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The frequency of vibrations of a vibration violin string is given by$ f = \frac {1}{2L} \sqrt {\frac {T}{p}} $where $ L $ is the length of the string, $ T $ is its tension, and $ p $ is its linear density. [See Chapter 11 in D.E. Hall, Musical Acoustics, 3rd ed. (Pacific Grove, CA; Brooks/Cole, 2002).](a) Find the rate of change of the frequency with respect to (i) the length (when $ T $ and $ p $ are constant), (ii) the tension (when $ L $ and $ p $ are constant), and (iii) the linear density (when $ L $ and $ T $ are constant).(b) The pitch of a note (how high or low the note sounds) is determined by the frequency $ f. $ (The higher the frequency, the higher the pitch,) Use the signs of the derivatives in part (a) to determine what happens to the pitch of a note. (i) when the effective length of a string is decreased by placing a finger on the string so a shorter portion of the string vibrates, (ii) when the tension is increased by turning a tuning peg, (iii) when the linear density is increased by switching to another string.

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A)$\frac{d f}{d L}=\frac{-1}{2 L^{2}} \sqrt{\frac{T}{\rho}} \quad \frac{d f}{d T}=\frac{1}{4 L \sqrt{T \rho}} \quad \frac{d f}{d \rho}=\frac{-\sqrt{T}}{4 L \rho^{3 / 2}}$$\\$B)increase, increase, decrease

14:56

Hannah Bashford

Calculus 1 / AB

Chapter 3

Differentiation Rules

Section 7

Rates of Change in the Natural and Social Sciences

Derivatives

Differentiation

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In mathematics, a derivative is a measure of how a function changes as its input changes. Loosely speaking, a derivative can be thought of as how much one quantity is changing in response to changes in some other quantity; for example, the derivative of the position of a moving object with respect to time is the object's velocity. The concept of a derivative developed as a way to measure the steepness of a curve; the concept was ultimately generalized and now "derivative" is often used to refer to the relationship between two variables, independent and dependent, and to various related notions, such as the differential.

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In mathematics, a differentiation rule is a rule for computing the derivative of a function in one variable. Many differentiation rules can be expressed as a product rule.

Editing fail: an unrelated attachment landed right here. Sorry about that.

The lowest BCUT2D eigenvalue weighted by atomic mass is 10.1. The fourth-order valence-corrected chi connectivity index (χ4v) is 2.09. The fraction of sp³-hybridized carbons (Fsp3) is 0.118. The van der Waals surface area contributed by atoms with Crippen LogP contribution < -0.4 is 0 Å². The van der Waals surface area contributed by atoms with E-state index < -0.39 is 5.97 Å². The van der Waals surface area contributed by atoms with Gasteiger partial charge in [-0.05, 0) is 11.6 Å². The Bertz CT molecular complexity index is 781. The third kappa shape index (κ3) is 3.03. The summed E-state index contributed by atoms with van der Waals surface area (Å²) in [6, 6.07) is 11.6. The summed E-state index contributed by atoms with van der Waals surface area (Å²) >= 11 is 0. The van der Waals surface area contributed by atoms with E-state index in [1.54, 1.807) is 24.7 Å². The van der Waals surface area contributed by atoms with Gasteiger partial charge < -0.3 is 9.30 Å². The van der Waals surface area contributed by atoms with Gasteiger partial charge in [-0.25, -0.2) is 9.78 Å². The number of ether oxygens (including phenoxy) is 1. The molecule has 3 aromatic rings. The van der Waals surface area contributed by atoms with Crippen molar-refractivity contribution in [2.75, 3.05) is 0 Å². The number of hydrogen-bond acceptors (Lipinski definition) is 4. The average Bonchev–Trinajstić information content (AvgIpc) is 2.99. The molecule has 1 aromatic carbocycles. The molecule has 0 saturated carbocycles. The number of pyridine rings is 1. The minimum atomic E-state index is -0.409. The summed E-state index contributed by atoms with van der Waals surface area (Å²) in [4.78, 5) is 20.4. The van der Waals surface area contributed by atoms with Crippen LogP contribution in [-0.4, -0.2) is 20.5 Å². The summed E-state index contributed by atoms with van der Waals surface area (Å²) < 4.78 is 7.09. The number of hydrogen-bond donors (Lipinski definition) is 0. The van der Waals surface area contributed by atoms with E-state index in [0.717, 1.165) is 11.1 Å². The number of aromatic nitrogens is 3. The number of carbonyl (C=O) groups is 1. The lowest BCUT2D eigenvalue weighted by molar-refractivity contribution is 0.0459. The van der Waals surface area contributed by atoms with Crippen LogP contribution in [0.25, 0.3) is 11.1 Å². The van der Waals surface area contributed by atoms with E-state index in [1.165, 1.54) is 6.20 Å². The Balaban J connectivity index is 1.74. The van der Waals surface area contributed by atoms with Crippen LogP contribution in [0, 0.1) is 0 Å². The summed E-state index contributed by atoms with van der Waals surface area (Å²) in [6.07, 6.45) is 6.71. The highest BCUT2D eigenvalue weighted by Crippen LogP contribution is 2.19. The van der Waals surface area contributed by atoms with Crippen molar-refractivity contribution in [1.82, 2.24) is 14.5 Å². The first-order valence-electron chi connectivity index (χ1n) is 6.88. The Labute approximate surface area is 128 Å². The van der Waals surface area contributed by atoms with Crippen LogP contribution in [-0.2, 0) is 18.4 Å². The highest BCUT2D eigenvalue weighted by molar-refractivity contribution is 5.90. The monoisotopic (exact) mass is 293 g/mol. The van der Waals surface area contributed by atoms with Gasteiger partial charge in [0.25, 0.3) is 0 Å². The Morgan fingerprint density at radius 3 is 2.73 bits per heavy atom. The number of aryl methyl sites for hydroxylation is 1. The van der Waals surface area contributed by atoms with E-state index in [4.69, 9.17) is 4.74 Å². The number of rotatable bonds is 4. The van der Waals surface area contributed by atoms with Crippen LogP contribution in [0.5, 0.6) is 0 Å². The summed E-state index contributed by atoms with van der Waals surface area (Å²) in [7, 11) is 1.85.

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here we have a frequency equation and in the first part of part A, we're going to find d f D L. The rate of change of the length and the value of tea and the value of row are going to be held constant. So I'm going to rewrite the equation with all the constants together, 1/2 times the square root of tea over row. That's all a constant. And then the length is to the negative first power. So we're taking the derivative of that and we would bring down the negative once we would have negative 1/2 square root tea over row and then l would be to the negative second power so we can rewrite that as a negative one over to l squared times a square root of tea over row. Okay, so that takes care of part one of part a. Now let's move on to part two of Part A, where we're going to find d f d. L. The rate of change of the frequency, the ftt, the rate of change of the frequency with respect to t, which is tension. So once again, I'm going to rewrite my frequency equation first, and I'm going to write it as one over to L Times. Well, let me go ahead and put the square root of row on the bottom of that constant. And then that's going to be times t to the 1/2. Since we have square root tea, it's teach of the 1/2. Okay, so we're going to find the derivative of that. So are constant is going to be multiplied by 1/2 with to bring down the 1/2 so have 1/2 times are constant, one over to l square root row, and then T is going to be raised to the negative 1/2 power. So when we simplify that, we end up with 1/4 l Square root row T, and that's the second of the third, the second of three parts of part. A third part is we want to find the rate of change of the frequency with respect to row and row stands for the linear density. Okay, so once more, let's rewrite the original function, and we have square root tea over to El. That is all of our constant in this case, and we have a row to the negative 1/2. Okay, so we're gonna bring down the negative 1/2. We have negative 1/2. Let's see if we could make that negative 1/2 look a little bit better. Something like that doesn't want to cooperate with me very well right now. But there we go. Okay. So I bring down the negative 1/2 and then we have that multiplied by our constant, and then we need to raise row to the negative three halfs power. And if we want to change that back into radicals, we have negative square root tea over to l Times Square Root of roe. Cute. That's probably good enough for simplifying. Okay, so now we're on to part B. I'll switch to a different color. So we confined things better, and it says, use the signs of each of the derivatives we just found to determine what happens when and then there are several situations. Okay. So noticed that from the first part of part A, um the length was changing, and we had a negative derivative. That means the frequency is decreasing. Length changes frequency decreases. Okay. And then from the second part, notice that we had a positive derivative. So that means that the frequency is increasing. So the tension has increased the frequency increases. And then for the third part when the linear density increased, noticed that we have a negative derivative again. And so the density changed, It changed and the frequency decreased.

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